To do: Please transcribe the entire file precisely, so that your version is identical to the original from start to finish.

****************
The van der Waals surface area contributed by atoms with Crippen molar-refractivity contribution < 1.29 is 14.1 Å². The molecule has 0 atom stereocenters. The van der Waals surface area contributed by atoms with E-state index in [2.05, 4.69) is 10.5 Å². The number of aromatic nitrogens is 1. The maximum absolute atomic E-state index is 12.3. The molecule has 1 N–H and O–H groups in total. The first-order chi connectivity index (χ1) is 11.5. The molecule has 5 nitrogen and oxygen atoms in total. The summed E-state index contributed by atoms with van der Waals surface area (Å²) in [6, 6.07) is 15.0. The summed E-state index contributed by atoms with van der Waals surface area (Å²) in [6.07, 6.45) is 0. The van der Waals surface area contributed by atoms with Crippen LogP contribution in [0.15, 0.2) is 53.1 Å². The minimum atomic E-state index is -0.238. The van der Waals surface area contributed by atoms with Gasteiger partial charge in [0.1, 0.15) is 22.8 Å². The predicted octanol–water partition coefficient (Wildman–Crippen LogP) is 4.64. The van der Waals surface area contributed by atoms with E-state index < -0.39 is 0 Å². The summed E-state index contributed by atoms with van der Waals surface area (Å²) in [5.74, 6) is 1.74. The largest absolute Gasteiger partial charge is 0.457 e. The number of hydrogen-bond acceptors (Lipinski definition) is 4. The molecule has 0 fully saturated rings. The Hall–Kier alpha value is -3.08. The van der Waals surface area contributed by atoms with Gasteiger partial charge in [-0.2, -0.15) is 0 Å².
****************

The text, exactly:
The van der Waals surface area contributed by atoms with Crippen molar-refractivity contribution < 1.29 is 14.1 Å². The molecule has 0 atom stereocenters. The van der Waals surface area contributed by atoms with E-state index in [2.05, 4.69) is 10.5 Å². The number of aromatic nitrogens is 1. The maximum absolute atomic E-state index is 12.3. The molecule has 1 N–H and O–H groups in total. The first-order chi connectivity index (χ1) is 11.5. The molecule has 5 nitrogen and oxygen atoms in total. The summed E-state index contributed by atoms with van der Waals surface area (Å²) in [6, 6.07) is 15.0. The summed E-state index contributed by atoms with van der Waals surface area (Å²) in [6.07, 6.45) is 0. The van der Waals surface area contributed by atoms with Crippen LogP contribution in [0.15, 0.2) is 53.1 Å². The minimum atomic E-state index is -0.238. The van der Waals surface area contributed by atoms with Gasteiger partial charge in [0.1, 0.15) is 22.8 Å². The predicted octanol–water partition coefficient (Wildman–Crippen LogP) is 4.64. The van der Waals surface area contributed by atoms with E-state index < -0.39 is 0 Å². The summed E-state index contributed by atoms with van der Waals surface area (Å²) in [5.74, 6) is 1.74. The largest absolute Gasteiger partial charge is 0.457 e. The number of hydrogen-bond acceptors (Lipinski definition) is 4. The molecule has 0 fully saturated rings. The Hall–Kier alpha value is -3.08. The van der Waals surface area contributed by atoms with Gasteiger partial charge in [-0.2, -0.15) is 0 Å².